A Family Afflicted

This little tale was an impromptu response to a fellow blogger’s prompt. He asked that I tell him a story. I asked what kind of story, and his response was “a fictionalized account of real life.” The following is the story I told him.

~

The house was situated a quarter mile back from the main road, though there was a straight shot from the front window to the traffic beyond. For the most part, people steered clear of the little house set apart.

It’s not that it wasn’t part of a larger community; it was. But the occupants never acclimated to the area, nor had the townsfolk ever warmed to them. It certainly didn’t help matters that the woman was a bit touched in the head. She could be spotted walking the sidewalks, muttering to herself, wringing her hands, her eyes glazed over as though she wasn’t focused on anything.

At least not on anything anyone else could see.

Following the general rules of communities such as these, the local gossips cast aspersions on the small family which consisted only of the woman and her three children: one boy and two girls. No one knew if the father was in the picture or if, in fact, the woman had simply conjured them up. Such can be the nature of small town gossip.

On the day of the Annual Harvest Festival, nearly all of the townsfolk gathered around the main square: bobbing for apples, getting face paintings of cornucopias and pilgrims, carving pumpkins, taking hayrides in old Farmer Wilkerson’s rig, the usual Harvest Festival activities taking place on Main Streets all across America.

All save The Spooks that is, which is what the townsfolk had taken to calling the little family that avoided social functions without fail. It was a relief, really, because people grew quiet, wary, fearful even when the family was around, say in the grocery or the little three room schoolhouse.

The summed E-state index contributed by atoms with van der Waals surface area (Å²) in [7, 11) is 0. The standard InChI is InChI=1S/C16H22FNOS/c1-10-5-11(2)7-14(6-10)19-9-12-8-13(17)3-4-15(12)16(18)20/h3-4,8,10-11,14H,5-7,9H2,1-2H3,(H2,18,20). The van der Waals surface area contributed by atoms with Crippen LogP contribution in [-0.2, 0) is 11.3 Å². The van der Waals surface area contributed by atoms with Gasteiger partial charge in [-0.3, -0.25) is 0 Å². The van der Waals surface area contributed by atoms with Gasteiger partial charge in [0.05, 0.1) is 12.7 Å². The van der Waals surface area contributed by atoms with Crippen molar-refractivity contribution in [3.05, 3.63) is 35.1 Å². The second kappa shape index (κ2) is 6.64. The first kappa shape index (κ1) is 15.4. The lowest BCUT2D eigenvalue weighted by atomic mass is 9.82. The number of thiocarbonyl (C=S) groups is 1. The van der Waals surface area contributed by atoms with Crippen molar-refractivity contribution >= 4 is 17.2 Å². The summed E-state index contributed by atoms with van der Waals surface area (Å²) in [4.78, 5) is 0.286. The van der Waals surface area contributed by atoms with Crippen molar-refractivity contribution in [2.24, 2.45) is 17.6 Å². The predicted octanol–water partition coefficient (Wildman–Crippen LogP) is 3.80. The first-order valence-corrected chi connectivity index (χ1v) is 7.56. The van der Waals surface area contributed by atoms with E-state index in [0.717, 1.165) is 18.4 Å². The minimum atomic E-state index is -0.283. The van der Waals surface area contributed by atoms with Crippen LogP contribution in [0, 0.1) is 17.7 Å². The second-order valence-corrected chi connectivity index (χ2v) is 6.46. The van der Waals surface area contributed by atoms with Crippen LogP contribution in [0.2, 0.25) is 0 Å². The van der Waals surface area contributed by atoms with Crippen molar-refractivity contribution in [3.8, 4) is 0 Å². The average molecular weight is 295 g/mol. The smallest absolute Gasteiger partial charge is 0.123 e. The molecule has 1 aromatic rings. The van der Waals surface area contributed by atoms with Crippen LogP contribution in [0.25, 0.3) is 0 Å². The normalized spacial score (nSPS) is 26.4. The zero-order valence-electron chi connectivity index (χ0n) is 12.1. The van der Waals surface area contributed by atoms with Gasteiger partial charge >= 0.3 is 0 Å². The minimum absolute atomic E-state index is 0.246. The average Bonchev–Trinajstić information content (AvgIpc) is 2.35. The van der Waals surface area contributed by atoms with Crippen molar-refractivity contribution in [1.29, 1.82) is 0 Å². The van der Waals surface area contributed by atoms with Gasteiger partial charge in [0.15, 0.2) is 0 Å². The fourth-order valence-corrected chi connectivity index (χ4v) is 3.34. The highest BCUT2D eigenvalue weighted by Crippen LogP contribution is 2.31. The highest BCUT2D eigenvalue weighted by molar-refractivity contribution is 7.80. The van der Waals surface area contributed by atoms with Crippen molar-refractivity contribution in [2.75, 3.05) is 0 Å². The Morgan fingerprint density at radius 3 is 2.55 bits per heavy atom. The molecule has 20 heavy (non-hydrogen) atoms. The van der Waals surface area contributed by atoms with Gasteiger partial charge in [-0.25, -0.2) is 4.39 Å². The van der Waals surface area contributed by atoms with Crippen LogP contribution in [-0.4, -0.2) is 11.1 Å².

On this particular day, the woman was out on the porch, rocking rocking rocking in her chair. She stared out at nothing.

At least not anything anyone else could see.

The boy and the younger daughter had wandered off to the nearest neighbor’s orchards to relieve the leaf strewn grounds of their sweet apples and tart pears. The elder girl was in the back of the house, taking a bath.

She locked the door before getting undressed, as anyone with an older brother is wont to do. Stepping into the bath, the hot water turned her pale skin a deep shade of pinkish red. As steam fogged the mirror over the sink, her ever-present anxiety elevated. Thoughts of Bloody Mary and other schoolhouse nonsense flitted through her mind. But she cast them away and commenced washing. She was a bit hurried in her actions now, though.

The house was quiet. Too quiet. The others were gone, but the mother should have begun preparations for dinner by now. Wringing out her washcloth over and over, squeezing it along her arms and upper body, the girl rinsed and prepared to finish her bath.

And then it happened.

She gripped the washcloth so tightly that her fingernails dug painful crescents into her palm. Mouth agape, she watched as the knob on the bathroom door slowly, silently twisted. First all the way to the right. Then all the way to the left.

The lock was still in place. This shouldn’t be happening. It’s simply not possible.

She held her breath and was struck by the fact that there were no sounds at all as the knob turned again and again, moving slowly as through molasses.

She finally found her voice and called out, “James!? Caroline?! Mama??” No one responded to her calls, but the knob slowly ceased it’s turning.

Cautiously rising from the now tepid bathwater, the girl wrapped her dripping body in a ratty towel and tiptoed toward the door. Heart pounding at her rib cage, she unlocked the door and jerked it open.

Eyes wide, she clutched her hand to her chest and backed into the bathroom.

When James and Caroline returned with potato sacks full to bursting with their contraband, Mama was nowhere to be found.

The worried duo found their sister wearing Mama’s nightgown and slowly rocking in Mama’s rocking chair on the porch. Try as they might, they could get nothing out of her.

The girl’s eyes had glazed over, and she muttered unknown words in a barely perceptible whisper. Ceaselessly wringing her hands, she stared off at nothing.

Or at least not at anything anyone else could see.

~

THE END

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An Island Getaway (from me): A 100-Word Story

She met him at the airport in Dubai. Blushing and hopeful, she waited for him to embrace her.

But he never would.

He offered a tentative smile and motioned toward the gate with a nod of his head.

Hopping aboard the plane, they embarked on the next leg of the journey. Onward to an island paradise. With so much nervous excitement, she had looked forward to sitting beside him on the flight.

But he leaned away.